Did Jesus do dishes? The very question sounds sacrilegious. That might be the point. Sometimes our “religion” prism causes us to miss the real miracle about Jesus. The whole idea of “religion” tends to confine our thinking to “church” related activities and theological conversations. To most people, Jesus never enters day-to-day conversation because to do so is to introduce “religion,” and daily life is uncomfortable with religion.
Those who knew Jesus, who met him, heard him, saw him, ate with him and walked with him were struck by his humanity. He was real, but, as some say, “not real religious.” He went to the synagogues and spoke there, but it was the religious people who had difficulty with him. He ate with tax collectors, visited with prostitutes and befriended lepers, violated religious laws by healing the sick and allowing his disciples to harvest grain on the Sabbath.
Jesus’ divinity was there for all to see: he made the blind see, caused the deaf to hear, lifted the lame to walk and raised the dead. Even the wind and the sea obeyed him. But, as important as all those things were, especially to the individuals who experienced it, he elevated the mundane to the miraculous.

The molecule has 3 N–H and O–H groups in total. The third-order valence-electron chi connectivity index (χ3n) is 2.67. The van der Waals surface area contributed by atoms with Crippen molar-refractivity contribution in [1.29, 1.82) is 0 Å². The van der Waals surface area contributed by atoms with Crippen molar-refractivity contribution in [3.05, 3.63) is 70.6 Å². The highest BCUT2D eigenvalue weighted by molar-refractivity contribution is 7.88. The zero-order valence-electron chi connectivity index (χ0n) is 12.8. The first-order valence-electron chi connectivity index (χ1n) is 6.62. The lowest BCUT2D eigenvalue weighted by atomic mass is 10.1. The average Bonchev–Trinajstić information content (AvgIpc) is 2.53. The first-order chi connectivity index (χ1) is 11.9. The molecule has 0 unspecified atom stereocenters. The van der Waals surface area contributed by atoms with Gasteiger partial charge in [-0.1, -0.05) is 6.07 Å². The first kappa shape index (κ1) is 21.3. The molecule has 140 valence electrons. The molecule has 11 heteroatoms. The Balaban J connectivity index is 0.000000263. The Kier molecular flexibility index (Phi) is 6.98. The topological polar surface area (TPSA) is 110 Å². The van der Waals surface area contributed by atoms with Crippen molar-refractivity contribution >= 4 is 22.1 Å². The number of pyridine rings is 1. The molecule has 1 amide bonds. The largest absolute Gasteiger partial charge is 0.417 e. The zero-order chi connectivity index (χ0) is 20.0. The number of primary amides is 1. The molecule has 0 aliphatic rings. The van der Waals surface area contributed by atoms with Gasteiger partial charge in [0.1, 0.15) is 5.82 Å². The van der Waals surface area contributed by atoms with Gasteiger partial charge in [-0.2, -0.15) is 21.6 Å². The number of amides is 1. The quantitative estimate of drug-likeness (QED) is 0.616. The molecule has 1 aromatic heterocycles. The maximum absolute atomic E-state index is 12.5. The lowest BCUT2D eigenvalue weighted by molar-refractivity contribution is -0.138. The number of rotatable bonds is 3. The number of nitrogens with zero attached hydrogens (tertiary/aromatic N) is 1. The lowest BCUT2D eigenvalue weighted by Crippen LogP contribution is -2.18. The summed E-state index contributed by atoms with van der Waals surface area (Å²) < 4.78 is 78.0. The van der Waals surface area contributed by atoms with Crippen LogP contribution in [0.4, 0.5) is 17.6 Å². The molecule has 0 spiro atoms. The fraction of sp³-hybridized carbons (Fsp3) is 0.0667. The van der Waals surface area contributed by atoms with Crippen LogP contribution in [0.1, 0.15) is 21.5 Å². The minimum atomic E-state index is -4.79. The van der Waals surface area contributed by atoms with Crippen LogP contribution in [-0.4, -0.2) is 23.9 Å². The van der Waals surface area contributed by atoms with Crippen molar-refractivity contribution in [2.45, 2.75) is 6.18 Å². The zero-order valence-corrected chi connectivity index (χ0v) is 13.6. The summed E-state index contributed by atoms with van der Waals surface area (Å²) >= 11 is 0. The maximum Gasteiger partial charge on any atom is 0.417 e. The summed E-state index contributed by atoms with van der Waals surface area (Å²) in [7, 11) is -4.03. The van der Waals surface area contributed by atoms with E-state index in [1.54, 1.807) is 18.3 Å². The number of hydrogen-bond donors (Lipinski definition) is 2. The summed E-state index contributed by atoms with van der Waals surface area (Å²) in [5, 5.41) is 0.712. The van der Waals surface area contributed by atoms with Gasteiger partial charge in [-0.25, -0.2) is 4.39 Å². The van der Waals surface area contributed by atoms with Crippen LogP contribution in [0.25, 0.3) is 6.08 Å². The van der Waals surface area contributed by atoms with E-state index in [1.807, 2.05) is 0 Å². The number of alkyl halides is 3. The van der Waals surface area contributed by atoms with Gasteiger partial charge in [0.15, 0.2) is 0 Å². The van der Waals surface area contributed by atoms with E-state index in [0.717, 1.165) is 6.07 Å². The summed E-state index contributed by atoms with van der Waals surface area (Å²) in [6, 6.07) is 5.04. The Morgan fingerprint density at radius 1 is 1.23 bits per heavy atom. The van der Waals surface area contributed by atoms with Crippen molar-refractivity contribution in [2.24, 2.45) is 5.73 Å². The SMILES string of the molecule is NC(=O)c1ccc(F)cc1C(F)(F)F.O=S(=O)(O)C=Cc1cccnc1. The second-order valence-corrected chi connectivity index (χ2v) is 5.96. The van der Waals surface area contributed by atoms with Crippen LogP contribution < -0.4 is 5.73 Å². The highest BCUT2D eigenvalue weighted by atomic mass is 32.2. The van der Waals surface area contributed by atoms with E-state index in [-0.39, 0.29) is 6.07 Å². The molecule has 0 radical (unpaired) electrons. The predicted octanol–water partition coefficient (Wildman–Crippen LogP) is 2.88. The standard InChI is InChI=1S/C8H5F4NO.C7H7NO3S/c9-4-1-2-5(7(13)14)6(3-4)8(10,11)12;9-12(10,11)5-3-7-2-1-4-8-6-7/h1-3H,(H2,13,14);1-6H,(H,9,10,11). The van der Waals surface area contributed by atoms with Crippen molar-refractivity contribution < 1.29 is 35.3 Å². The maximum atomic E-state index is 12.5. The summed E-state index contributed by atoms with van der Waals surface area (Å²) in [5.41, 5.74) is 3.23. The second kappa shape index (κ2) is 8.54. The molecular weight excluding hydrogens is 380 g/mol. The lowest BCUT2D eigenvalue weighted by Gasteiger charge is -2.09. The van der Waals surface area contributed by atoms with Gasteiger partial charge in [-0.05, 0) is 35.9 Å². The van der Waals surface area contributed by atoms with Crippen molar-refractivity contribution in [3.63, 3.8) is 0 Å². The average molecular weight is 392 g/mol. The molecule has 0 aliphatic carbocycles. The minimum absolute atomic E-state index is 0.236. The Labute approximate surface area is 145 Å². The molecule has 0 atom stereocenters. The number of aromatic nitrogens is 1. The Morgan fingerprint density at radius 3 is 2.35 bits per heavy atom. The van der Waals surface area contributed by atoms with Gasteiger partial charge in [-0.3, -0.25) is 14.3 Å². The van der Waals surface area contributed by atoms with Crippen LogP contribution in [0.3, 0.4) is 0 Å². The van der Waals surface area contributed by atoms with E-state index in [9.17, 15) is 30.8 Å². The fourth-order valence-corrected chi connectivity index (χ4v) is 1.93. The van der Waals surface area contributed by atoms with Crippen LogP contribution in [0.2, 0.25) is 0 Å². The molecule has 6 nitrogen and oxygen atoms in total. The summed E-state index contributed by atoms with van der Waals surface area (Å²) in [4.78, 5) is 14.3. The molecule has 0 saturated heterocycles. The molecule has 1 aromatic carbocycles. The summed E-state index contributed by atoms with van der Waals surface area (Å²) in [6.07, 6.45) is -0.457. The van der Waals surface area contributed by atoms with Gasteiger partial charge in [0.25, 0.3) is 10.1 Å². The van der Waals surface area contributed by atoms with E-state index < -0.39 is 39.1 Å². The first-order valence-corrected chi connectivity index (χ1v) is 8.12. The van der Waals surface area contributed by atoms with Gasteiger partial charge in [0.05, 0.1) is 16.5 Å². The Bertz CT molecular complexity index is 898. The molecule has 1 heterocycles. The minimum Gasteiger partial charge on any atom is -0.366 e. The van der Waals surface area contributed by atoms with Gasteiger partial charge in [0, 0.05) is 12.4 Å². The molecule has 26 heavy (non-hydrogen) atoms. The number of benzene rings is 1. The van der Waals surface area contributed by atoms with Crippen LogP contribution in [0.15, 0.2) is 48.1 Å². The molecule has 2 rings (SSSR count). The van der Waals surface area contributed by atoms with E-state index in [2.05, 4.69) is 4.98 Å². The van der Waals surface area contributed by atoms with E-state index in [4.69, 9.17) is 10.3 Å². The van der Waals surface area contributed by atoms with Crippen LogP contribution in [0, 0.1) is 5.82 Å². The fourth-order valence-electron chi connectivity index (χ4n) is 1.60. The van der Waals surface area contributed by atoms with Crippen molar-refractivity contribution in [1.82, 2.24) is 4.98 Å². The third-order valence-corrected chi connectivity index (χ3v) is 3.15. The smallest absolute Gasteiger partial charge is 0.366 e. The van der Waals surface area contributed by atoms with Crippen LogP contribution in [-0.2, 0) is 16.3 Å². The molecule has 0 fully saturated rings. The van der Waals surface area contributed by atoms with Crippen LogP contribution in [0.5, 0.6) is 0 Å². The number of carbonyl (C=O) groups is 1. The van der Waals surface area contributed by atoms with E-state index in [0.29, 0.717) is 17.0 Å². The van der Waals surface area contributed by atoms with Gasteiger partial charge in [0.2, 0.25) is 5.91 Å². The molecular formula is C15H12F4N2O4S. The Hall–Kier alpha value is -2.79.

John described him like this: “That which was from the beginning, which we have heard, which we have seen with our eyes, which we have looked at and our hands have touched—this we proclaim concerning the Word of life.” (1 John 1:1) The Word became flesh and lived among us and we saw his glory, glory as the only begotten of the Father, full of grace and truth.” (John 1:14). The writer of Hebrews wrote: “For we have not a high priest who is not touched with our infirmities but was tempted in all ways like as we are, yet without sin.”
The Bible never says that Jesus did the dishes. It does say that he washed feet. Which, it seems to me, required a great deal more humility than washing dishes. I expect dishes were prized possessions in most homes of Galilee. They weren’t cheap. You could not pick up dishes at the local Walmart or the Dollar store. They were all hand crafted and often passed down from generation to generation. Most homes likely had little more than the bare essentials when it came to dishes. They did not pile up in the sink waiting for someone to unload the dishwasher. But I wouldn’t be surprised if Jesus helped his mother out, or even lent a hand to Martha in the kitchen at Bethany, and washed dishes.
I always think my wife will be most impressed when I buy her flowers. She does appreciate them and she likes them. But what she really seems to like is the times that I do the dishes. It may be that the most spiritual thing you may do today is to do the dishes. It could be a God thing.